- Alyssa LopezAlyssa LopezHistory and Classics, Providence College
In the early 1910s, Black Americans turned to motion pictures in order to resist the incessant racism they experienced through popular culture and in their everyday lives. Entrepreneurs, educators, and uplift-minded individuals believed that this modern medium could be used as a significant means to demonstrate Black humanity and dignity while, perhaps, making money in the burgeoning industry. The resultant race films ranged in content from fictionalized comedies and dramas to local exhibitions of business meetings and Black institutions. Racial uplift was a central tenet of the race film industry and was reflected most clearly in the intra-racial debate over positive versus negative images of Black life. Inside theaters, Black spectators also developed ways to mitigate racism on screen when race films were not the evening’s entertainment. The race film industry encouraged Black institution-building in the form of a critical Black film criticism tradition, Black-owned theaters, and the hiring of Black employees. Race films and the industry that made their success possible constituted a community affair that involved filmmakers, businessmen, leaders, journalists, and the moviegoing public.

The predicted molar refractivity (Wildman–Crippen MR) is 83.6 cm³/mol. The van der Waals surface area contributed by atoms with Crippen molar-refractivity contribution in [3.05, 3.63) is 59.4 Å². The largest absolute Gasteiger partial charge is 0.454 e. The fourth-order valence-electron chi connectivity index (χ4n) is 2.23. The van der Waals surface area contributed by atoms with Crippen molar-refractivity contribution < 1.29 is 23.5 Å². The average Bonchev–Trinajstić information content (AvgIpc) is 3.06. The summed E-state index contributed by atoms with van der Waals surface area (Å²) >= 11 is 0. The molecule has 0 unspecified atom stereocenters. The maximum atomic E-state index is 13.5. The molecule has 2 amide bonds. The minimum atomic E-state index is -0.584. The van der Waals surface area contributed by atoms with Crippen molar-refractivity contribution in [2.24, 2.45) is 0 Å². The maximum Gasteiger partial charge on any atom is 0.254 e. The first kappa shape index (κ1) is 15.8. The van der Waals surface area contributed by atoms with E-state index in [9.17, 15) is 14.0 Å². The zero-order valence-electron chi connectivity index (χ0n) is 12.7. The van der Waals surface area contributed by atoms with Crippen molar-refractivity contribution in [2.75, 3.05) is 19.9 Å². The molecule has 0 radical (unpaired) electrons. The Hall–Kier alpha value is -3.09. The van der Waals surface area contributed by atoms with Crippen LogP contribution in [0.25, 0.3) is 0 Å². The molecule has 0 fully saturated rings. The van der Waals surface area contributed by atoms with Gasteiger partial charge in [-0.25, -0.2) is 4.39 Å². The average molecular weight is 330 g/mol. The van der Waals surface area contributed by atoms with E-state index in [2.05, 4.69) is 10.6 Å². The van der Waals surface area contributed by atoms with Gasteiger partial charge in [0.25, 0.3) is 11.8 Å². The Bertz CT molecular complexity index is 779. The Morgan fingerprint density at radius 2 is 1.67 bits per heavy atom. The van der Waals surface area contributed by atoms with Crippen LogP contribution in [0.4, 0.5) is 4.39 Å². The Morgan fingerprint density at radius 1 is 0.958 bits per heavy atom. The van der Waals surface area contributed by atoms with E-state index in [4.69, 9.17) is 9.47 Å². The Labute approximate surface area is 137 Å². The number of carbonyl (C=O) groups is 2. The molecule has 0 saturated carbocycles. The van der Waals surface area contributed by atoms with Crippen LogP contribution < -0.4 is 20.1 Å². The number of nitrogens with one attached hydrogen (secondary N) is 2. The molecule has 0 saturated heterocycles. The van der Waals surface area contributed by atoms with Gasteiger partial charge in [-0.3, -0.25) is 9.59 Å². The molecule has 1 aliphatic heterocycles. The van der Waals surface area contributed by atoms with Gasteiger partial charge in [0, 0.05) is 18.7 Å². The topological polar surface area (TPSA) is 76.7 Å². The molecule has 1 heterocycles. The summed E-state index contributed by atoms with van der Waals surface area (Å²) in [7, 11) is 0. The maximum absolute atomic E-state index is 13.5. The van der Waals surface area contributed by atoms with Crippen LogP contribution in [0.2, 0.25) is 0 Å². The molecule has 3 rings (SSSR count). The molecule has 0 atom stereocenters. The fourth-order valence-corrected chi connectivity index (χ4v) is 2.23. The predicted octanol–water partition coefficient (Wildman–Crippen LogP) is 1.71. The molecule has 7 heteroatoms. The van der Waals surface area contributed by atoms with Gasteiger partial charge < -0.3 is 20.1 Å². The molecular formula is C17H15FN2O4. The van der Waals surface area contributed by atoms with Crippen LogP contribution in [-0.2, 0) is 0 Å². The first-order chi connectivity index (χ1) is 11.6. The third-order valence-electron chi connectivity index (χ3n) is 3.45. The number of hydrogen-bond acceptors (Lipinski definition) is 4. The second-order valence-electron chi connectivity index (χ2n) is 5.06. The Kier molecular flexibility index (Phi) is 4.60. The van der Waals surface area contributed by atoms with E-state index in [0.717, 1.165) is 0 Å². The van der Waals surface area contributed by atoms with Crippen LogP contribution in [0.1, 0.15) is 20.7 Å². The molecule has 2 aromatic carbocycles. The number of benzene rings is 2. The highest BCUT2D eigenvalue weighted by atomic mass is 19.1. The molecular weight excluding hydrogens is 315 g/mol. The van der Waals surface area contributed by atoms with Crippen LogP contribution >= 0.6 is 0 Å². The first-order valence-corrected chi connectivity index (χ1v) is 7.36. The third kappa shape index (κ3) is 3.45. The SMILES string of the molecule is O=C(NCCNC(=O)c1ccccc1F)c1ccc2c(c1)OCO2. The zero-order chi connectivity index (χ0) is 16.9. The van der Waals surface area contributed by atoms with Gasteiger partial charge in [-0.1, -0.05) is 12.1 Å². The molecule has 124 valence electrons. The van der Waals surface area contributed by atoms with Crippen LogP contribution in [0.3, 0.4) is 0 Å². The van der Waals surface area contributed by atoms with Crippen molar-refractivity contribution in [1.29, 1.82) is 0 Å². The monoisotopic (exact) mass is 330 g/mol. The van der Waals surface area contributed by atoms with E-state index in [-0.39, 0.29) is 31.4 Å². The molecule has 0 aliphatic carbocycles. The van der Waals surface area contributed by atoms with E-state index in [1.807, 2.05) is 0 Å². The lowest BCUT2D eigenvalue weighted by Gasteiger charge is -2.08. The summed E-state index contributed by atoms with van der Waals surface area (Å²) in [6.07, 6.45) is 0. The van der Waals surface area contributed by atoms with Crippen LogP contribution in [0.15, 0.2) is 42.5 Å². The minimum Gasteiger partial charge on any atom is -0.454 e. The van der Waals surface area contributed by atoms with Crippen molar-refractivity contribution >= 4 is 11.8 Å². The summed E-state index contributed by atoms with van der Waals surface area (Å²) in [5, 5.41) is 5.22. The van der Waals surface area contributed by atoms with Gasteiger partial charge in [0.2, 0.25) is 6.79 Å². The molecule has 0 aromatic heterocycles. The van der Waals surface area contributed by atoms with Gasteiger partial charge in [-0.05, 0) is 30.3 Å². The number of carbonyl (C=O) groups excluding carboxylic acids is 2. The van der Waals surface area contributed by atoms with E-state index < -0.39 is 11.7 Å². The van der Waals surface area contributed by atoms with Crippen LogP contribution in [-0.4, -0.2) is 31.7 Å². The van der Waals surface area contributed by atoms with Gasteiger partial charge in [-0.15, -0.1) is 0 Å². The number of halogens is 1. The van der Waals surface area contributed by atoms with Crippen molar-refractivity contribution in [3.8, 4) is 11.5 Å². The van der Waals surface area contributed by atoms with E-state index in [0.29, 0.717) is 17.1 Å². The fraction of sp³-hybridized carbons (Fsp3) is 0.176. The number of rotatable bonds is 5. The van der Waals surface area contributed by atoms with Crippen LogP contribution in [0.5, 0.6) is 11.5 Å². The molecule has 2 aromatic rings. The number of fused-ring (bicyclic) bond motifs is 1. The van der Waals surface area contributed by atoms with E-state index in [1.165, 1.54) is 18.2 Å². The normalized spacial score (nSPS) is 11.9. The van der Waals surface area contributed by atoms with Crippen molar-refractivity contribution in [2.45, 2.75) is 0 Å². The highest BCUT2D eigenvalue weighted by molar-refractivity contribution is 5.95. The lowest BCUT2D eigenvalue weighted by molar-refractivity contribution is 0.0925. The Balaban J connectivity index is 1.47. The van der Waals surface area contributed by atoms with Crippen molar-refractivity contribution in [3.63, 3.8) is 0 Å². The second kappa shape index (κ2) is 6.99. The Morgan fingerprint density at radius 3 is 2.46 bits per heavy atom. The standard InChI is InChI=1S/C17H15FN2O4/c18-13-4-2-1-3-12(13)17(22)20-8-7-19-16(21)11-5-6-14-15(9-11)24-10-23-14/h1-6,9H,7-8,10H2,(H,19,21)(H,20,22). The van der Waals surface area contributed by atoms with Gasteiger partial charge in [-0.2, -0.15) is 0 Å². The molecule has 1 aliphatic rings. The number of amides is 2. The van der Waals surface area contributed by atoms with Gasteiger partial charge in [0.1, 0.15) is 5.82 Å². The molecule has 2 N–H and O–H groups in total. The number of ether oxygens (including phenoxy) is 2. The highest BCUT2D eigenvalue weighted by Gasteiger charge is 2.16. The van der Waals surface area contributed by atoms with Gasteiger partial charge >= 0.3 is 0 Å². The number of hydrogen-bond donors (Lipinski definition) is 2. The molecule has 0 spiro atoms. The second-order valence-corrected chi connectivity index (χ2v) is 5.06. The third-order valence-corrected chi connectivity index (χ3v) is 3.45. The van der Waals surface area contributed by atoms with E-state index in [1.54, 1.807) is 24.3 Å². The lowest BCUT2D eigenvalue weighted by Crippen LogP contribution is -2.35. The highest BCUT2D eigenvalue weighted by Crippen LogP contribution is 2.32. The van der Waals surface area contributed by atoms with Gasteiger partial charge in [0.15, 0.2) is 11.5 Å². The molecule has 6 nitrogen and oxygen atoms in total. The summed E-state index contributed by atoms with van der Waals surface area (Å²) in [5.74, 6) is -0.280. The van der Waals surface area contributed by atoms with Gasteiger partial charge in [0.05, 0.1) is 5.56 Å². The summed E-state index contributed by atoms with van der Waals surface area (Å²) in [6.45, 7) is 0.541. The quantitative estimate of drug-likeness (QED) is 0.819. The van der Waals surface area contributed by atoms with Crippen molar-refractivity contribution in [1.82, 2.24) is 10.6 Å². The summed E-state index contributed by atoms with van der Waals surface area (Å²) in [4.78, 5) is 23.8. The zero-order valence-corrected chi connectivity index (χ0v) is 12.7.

- 20th Century: Pre-1945
- Cultural History
- African American History